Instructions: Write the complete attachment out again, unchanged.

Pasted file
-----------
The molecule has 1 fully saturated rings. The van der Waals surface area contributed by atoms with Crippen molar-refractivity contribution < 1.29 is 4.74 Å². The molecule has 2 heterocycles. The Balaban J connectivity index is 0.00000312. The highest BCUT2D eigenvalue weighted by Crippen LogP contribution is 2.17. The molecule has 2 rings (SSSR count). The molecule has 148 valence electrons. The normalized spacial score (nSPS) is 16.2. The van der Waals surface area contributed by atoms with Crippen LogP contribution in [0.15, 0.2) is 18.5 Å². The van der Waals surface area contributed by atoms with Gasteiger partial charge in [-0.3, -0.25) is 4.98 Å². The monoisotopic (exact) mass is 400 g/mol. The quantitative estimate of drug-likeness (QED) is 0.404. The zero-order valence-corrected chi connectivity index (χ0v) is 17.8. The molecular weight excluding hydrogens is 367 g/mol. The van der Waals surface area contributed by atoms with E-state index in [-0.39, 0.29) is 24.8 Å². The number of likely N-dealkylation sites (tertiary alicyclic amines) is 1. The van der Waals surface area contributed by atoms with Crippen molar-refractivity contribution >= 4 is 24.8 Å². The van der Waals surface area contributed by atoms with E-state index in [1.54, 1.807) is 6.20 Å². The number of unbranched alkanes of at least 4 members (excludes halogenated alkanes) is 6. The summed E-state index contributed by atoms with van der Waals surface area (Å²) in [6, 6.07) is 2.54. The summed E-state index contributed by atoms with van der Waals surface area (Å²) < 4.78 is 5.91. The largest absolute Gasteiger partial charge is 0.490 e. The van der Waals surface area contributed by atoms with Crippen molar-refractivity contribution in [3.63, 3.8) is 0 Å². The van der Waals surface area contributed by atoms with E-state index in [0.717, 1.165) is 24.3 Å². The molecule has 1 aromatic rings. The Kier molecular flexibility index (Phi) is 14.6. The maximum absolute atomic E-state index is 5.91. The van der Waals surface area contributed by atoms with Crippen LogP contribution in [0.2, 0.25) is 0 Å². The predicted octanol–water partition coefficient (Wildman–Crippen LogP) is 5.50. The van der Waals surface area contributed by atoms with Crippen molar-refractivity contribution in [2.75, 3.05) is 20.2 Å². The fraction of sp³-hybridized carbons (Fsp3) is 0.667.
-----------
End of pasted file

The molecule has 1 fully saturated rings. The van der Waals surface area contributed by atoms with Crippen molar-refractivity contribution < 1.29 is 4.74 Å². The molecule has 2 heterocycles. The Balaban J connectivity index is 0.00000312. The highest BCUT2D eigenvalue weighted by Crippen LogP contribution is 2.17. The molecule has 2 rings (SSSR count). The molecule has 148 valence electrons. The normalized spacial score (nSPS) is 16.2. The van der Waals surface area contributed by atoms with Crippen LogP contribution in [0.15, 0.2) is 18.5 Å². The van der Waals surface area contributed by atoms with Gasteiger partial charge in [-0.3, -0.25) is 4.98 Å². The monoisotopic (exact) mass is 400 g/mol. The quantitative estimate of drug-likeness (QED) is 0.404. The zero-order valence-corrected chi connectivity index (χ0v) is 17.8. The molecular weight excluding hydrogens is 367 g/mol. The van der Waals surface area contributed by atoms with E-state index in [-0.39, 0.29) is 24.8 Å². The number of likely N-dealkylation sites (tertiary alicyclic amines) is 1. The van der Waals surface area contributed by atoms with Crippen molar-refractivity contribution >= 4 is 24.8 Å². The van der Waals surface area contributed by atoms with E-state index in [1.54, 1.807) is 6.20 Å². The number of unbranched alkanes of at least 4 members (excludes halogenated alkanes) is 6. The summed E-state index contributed by atoms with van der Waals surface area (Å²) in [6, 6.07) is 2.54. The summed E-state index contributed by atoms with van der Waals surface area (Å²) < 4.78 is 5.91. The largest absolute Gasteiger partial charge is 0.490 e. The van der Waals surface area contributed by atoms with Crippen molar-refractivity contribution in [3.63, 3.8) is 0 Å². The van der Waals surface area contributed by atoms with E-state index in [0.717, 1.165) is 24.3 Å². The molecule has 1 aromatic rings. The Kier molecular flexibility index (Phi) is 14.6. The maximum absolute atomic E-state index is 5.91. The van der Waals surface area contributed by atoms with Crippen LogP contribution in [0.2, 0.25) is 0 Å². The predicted octanol–water partition coefficient (Wildman–Crippen LogP) is 5.50. The van der Waals surface area contributed by atoms with Crippen molar-refractivity contribution in [2.75, 3.05) is 20.2 Å². The fraction of sp³-hybridized carbons (Fsp3) is 0.667.